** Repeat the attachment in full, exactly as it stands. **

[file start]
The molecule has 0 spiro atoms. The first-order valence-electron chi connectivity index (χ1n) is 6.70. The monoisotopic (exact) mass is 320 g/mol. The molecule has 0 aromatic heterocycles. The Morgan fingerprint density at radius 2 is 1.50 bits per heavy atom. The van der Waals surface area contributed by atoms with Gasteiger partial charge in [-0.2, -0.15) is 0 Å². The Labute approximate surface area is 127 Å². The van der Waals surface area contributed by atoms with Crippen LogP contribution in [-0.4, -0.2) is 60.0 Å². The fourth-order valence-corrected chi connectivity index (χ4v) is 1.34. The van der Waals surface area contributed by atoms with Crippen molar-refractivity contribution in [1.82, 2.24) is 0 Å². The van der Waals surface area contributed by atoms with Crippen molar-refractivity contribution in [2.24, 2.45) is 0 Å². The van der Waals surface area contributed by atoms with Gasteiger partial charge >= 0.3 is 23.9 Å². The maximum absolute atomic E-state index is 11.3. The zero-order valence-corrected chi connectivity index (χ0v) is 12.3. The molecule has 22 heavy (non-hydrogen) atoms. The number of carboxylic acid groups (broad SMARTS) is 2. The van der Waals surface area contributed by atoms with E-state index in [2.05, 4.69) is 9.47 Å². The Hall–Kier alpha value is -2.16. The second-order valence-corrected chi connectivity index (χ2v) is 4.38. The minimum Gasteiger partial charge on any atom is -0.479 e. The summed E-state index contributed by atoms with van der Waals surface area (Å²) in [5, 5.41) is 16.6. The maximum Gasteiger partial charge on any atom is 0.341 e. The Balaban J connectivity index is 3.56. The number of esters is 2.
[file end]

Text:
The molecule has 0 spiro atoms. The first-order valence-electron chi connectivity index (χ1n) is 6.70. The monoisotopic (exact) mass is 320 g/mol. The molecule has 0 aromatic heterocycles. The Morgan fingerprint density at radius 2 is 1.50 bits per heavy atom. The van der Waals surface area contributed by atoms with Gasteiger partial charge in [-0.2, -0.15) is 0 Å². The Labute approximate surface area is 127 Å². The van der Waals surface area contributed by atoms with Crippen LogP contribution in [-0.4, -0.2) is 60.0 Å². The fourth-order valence-corrected chi connectivity index (χ4v) is 1.34. The van der Waals surface area contributed by atoms with Crippen molar-refractivity contribution in [1.82, 2.24) is 0 Å². The van der Waals surface area contributed by atoms with Crippen molar-refractivity contribution in [2.24, 2.45) is 0 Å². The van der Waals surface area contributed by atoms with Gasteiger partial charge >= 0.3 is 23.9 Å². The maximum absolute atomic E-state index is 11.3. The zero-order valence-corrected chi connectivity index (χ0v) is 12.3. The molecule has 22 heavy (non-hydrogen) atoms. The number of carboxylic acid groups (broad SMARTS) is 2. The van der Waals surface area contributed by atoms with E-state index in [2.05, 4.69) is 9.47 Å². The Hall–Kier alpha value is -2.16. The second-order valence-corrected chi connectivity index (χ2v) is 4.38. The minimum Gasteiger partial charge on any atom is -0.479 e. The summed E-state index contributed by atoms with van der Waals surface area (Å²) in [5, 5.41) is 16.6. The maximum Gasteiger partial charge on any atom is 0.341 e. The Balaban J connectivity index is 3.56. The number of esters is 2.